Trichinellosis outbreak caused by meat from a wild boar hunted in an Italian region considered to be at negligible risk for Trichinella.Zoonoses Public Health 2015; 62(4):285-91ZP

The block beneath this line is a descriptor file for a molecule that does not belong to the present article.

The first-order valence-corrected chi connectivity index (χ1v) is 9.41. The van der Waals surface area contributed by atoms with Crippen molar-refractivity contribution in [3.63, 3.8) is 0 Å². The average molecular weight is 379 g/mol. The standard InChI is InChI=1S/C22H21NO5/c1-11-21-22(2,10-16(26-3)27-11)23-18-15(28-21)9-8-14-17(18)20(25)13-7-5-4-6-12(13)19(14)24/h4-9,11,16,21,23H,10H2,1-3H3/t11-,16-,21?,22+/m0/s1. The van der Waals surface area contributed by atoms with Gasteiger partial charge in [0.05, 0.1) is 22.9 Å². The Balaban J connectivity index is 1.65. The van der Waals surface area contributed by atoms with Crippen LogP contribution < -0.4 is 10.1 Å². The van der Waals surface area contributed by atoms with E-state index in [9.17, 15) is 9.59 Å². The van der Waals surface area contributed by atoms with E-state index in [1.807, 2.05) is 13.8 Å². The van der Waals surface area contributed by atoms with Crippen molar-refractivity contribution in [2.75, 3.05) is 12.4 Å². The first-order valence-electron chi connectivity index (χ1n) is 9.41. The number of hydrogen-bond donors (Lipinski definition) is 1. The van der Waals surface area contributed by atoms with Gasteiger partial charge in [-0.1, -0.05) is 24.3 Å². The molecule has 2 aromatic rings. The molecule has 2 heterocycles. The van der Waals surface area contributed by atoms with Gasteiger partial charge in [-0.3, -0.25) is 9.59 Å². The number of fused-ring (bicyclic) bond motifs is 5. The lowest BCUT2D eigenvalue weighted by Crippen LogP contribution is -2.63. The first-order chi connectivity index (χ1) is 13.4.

The wild boar is an important source of trichinellosis for people in European countries as a large number of hunted animals escape veterinary control. In November 2012, uncooked sausages made with meat from wild boar were consumed by 38 persons in a village of the Lucca province (Tuscany region, Italy). Of them, 34 were serologically positive, 32 developed clinical signs and symptoms of trichinellosis, and two were asymptomatic. Trichinella britovi larvae were detected in vacuum-packed sausages made with the same batch of sausages consumed raw which had been prepared with meat from wild boar hunted in the Lucca province. As no case of trichinellosis had been reported in this region during the last 20 years, the regional public health authority considered the risk for this zoonosis to be negligible and put in place a surveillance programme on Trichinella spp. in indicator animals (mainly foxes and including wild boar for private consumption), by testing only a percentage of heads. The experience from this outbreak shows that the definition of a region with a negligible risk for Trichinella infection is not applicable to wild boar and stresses the need to test all Trichinella-susceptible wild animals intended for human consumption and to implement risk communication to consumers and hunters.